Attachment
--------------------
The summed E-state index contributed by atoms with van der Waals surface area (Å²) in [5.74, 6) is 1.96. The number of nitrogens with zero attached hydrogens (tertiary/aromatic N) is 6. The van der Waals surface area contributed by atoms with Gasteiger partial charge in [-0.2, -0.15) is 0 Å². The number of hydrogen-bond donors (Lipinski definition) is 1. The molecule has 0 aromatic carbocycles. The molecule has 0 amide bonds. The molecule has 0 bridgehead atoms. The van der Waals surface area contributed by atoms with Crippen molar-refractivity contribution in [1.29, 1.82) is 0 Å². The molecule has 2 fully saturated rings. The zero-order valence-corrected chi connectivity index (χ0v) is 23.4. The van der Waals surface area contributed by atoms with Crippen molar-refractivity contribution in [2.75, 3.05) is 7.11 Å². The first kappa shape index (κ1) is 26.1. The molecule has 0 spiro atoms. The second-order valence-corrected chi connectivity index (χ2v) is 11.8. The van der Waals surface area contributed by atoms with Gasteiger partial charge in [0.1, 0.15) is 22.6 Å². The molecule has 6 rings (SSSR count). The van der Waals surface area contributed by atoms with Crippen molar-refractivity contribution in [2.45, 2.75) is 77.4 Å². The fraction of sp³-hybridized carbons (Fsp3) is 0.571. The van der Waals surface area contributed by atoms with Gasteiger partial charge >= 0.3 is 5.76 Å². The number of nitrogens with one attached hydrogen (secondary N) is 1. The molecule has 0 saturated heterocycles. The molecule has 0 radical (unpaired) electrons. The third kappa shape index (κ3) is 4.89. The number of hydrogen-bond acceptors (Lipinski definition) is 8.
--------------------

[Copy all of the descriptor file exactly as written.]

The summed E-state index contributed by atoms with van der Waals surface area (Å²) in [5.74, 6) is 1.96. The number of nitrogens with zero attached hydrogens (tertiary/aromatic N) is 6. The van der Waals surface area contributed by atoms with Gasteiger partial charge in [-0.2, -0.15) is 0 Å². The number of hydrogen-bond donors (Lipinski definition) is 1. The molecule has 0 aromatic carbocycles. The molecule has 0 amide bonds. The molecule has 0 bridgehead atoms. The van der Waals surface area contributed by atoms with Crippen molar-refractivity contribution in [1.29, 1.82) is 0 Å². The molecule has 2 fully saturated rings. The zero-order valence-corrected chi connectivity index (χ0v) is 23.4. The van der Waals surface area contributed by atoms with Crippen molar-refractivity contribution in [2.75, 3.05) is 7.11 Å². The first kappa shape index (κ1) is 26.1. The molecule has 0 spiro atoms. The second-order valence-corrected chi connectivity index (χ2v) is 11.8. The van der Waals surface area contributed by atoms with Gasteiger partial charge in [0.1, 0.15) is 22.6 Å². The molecule has 6 rings (SSSR count). The van der Waals surface area contributed by atoms with Crippen molar-refractivity contribution in [2.45, 2.75) is 77.4 Å². The fraction of sp³-hybridized carbons (Fsp3) is 0.571. The van der Waals surface area contributed by atoms with Gasteiger partial charge >= 0.3 is 5.76 Å². The number of nitrogens with one attached hydrogen (secondary N) is 1. The molecule has 0 saturated heterocycles. The molecule has 0 radical (unpaired) electrons. The third kappa shape index (κ3) is 4.89. The number of hydrogen-bond acceptors (Lipinski definition) is 8.